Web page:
- It is prohibitively expensive for the attacker to compute the function millions or billions of times
- It can be computed on a standard personal computer in a reasonable amount of time so that users can still authenticate in a reasonable amount of time.
Memory hard functions (MHFs) are a crucial cryptographic primitive in the design of key-derivation functions which transform a low-entropy secret (e.g., user password) into a cryptographic key. Data-Independent memory hard functions (iMHFs) are an important variant due to their natural resistance to side-channel attacks.
Argon2, the winner of the password hashing competition, initially recommended the data-independent mode Argon2i for password hashing, but this recommendation was later changed in response to a series of space-time tradeoff attacks against Argon2i showing that the amortized Area-Time complexity of this function was significantly lower than initially believed (CRYPTO 2016). In this project students will be exposed to cutting edge research on the design and analysis of memory hard functions and will have the opportunity to help implement and evaluate state of the art constructions (e.g., EUROCRYPT 2017, CCS 2017, 2018).
An ideal student should have a strong background in mathematics and theoretical computer science (e.g., graph theory, data-structures and algorithms) and should be comfortable writing code (e.g., C, C++, C#, Python). The project can be tailored to the student's strengths. One aspect of the research will involve running intensive computational experiments. Another aspect will involve modifying current implementations of memory hard functions and evaluating these implementations. For students with an exceptionally strong background in theoretical computer science there are several challenging open problems to work on.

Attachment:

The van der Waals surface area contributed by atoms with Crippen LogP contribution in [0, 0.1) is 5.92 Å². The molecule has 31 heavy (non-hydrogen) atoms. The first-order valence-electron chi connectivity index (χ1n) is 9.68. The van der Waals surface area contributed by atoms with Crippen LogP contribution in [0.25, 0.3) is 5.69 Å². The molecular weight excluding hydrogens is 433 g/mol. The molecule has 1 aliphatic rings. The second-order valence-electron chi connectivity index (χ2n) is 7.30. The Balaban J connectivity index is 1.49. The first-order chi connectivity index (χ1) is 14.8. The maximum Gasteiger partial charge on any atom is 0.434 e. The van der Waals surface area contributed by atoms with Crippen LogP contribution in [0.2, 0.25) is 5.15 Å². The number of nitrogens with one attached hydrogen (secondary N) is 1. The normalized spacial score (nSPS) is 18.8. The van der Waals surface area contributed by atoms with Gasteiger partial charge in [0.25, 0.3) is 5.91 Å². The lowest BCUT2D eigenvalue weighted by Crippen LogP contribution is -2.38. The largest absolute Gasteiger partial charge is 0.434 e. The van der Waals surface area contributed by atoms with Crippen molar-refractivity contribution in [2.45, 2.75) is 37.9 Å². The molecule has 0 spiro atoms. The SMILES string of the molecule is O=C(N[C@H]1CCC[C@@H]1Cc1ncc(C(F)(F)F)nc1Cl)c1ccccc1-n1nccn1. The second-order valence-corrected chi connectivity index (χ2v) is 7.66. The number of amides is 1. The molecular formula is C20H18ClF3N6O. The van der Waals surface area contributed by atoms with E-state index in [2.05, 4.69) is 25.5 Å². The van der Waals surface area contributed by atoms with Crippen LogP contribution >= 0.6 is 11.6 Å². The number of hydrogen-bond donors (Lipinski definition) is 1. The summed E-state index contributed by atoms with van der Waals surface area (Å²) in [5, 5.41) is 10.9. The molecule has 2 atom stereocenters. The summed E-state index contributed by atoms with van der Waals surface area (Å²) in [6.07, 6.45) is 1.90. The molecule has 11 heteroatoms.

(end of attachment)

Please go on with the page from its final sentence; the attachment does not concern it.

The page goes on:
Program synthesis aims to automatically generate a program that satisfies the user intent expressed through some high-level specifications. For instance, one of the most popular styles of inductive synthesis, Counterexample-Guided Inductive Synthesis (CEGIS), starts with a specification--user defines what the desired program does--a synthesizer produces a candidate program that might satisfy the specification. A verifier decides whether that candidate program meets the desired specification. If the specification is satisfied, we are successful, and if not, the verifier provides feedback to the synthesizer using to guide its search for new candidate programs. While program synthesis has successfully used in the areas including computer-aided education, end-user programming, and data cleaning, the application and scope of program synthesis for security and safety is largely unexplored by the technical community. In this project, we will explore algorithms and techniques to automatically generate programs from formal or informal specifications to improve the security and safety of the users and environments. We will focus on programs used to automate heterogeneous and connected sensors/actuators.